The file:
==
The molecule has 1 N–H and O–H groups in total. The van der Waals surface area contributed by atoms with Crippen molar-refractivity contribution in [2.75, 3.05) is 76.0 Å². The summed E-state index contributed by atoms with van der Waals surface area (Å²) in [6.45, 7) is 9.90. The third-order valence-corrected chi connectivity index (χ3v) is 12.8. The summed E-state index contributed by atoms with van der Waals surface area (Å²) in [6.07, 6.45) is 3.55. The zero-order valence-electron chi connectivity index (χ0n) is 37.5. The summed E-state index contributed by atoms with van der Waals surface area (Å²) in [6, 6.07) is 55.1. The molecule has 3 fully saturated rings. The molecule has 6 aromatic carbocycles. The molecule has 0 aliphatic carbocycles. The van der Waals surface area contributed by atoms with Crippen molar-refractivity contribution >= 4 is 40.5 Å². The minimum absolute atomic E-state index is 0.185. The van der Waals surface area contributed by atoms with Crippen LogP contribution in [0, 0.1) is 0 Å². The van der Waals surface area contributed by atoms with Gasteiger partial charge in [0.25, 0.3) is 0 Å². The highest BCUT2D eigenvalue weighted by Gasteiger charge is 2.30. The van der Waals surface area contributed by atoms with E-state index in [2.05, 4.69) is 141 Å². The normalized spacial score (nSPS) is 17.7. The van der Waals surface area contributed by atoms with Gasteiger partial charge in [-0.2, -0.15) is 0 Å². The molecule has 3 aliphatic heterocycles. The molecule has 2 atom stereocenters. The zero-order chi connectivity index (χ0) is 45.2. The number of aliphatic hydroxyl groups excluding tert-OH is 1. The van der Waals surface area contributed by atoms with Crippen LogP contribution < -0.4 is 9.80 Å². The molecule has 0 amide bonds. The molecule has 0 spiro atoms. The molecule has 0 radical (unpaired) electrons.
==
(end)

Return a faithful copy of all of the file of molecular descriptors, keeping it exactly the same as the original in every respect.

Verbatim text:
The molecule has 1 N–H and O–H groups in total. The van der Waals surface area contributed by atoms with Crippen molar-refractivity contribution in [2.75, 3.05) is 76.0 Å². The summed E-state index contributed by atoms with van der Waals surface area (Å²) in [6.45, 7) is 9.90. The third-order valence-corrected chi connectivity index (χ3v) is 12.8. The summed E-state index contributed by atoms with van der Waals surface area (Å²) in [6.07, 6.45) is 3.55. The zero-order valence-electron chi connectivity index (χ0n) is 37.5. The summed E-state index contributed by atoms with van der Waals surface area (Å²) in [6, 6.07) is 55.1. The molecule has 3 fully saturated rings. The molecule has 6 aromatic carbocycles. The molecule has 0 aliphatic carbocycles. The van der Waals surface area contributed by atoms with Crippen molar-refractivity contribution >= 4 is 40.5 Å². The minimum absolute atomic E-state index is 0.185. The van der Waals surface area contributed by atoms with Crippen LogP contribution in [0, 0.1) is 0 Å². The van der Waals surface area contributed by atoms with Gasteiger partial charge in [0.25, 0.3) is 0 Å². The highest BCUT2D eigenvalue weighted by Gasteiger charge is 2.30. The van der Waals surface area contributed by atoms with E-state index in [2.05, 4.69) is 141 Å². The normalized spacial score (nSPS) is 17.7. The van der Waals surface area contributed by atoms with Gasteiger partial charge in [-0.2, -0.15) is 0 Å². The molecule has 3 aliphatic heterocycles. The molecule has 2 atom stereocenters. The zero-order chi connectivity index (χ0) is 45.2. The number of aliphatic hydroxyl groups excluding tert-OH is 1. The van der Waals surface area contributed by atoms with Crippen LogP contribution < -0.4 is 9.80 Å². The molecule has 0 amide bonds. The molecule has 0 spiro atoms. The molecule has 0 radical (unpaired) electrons.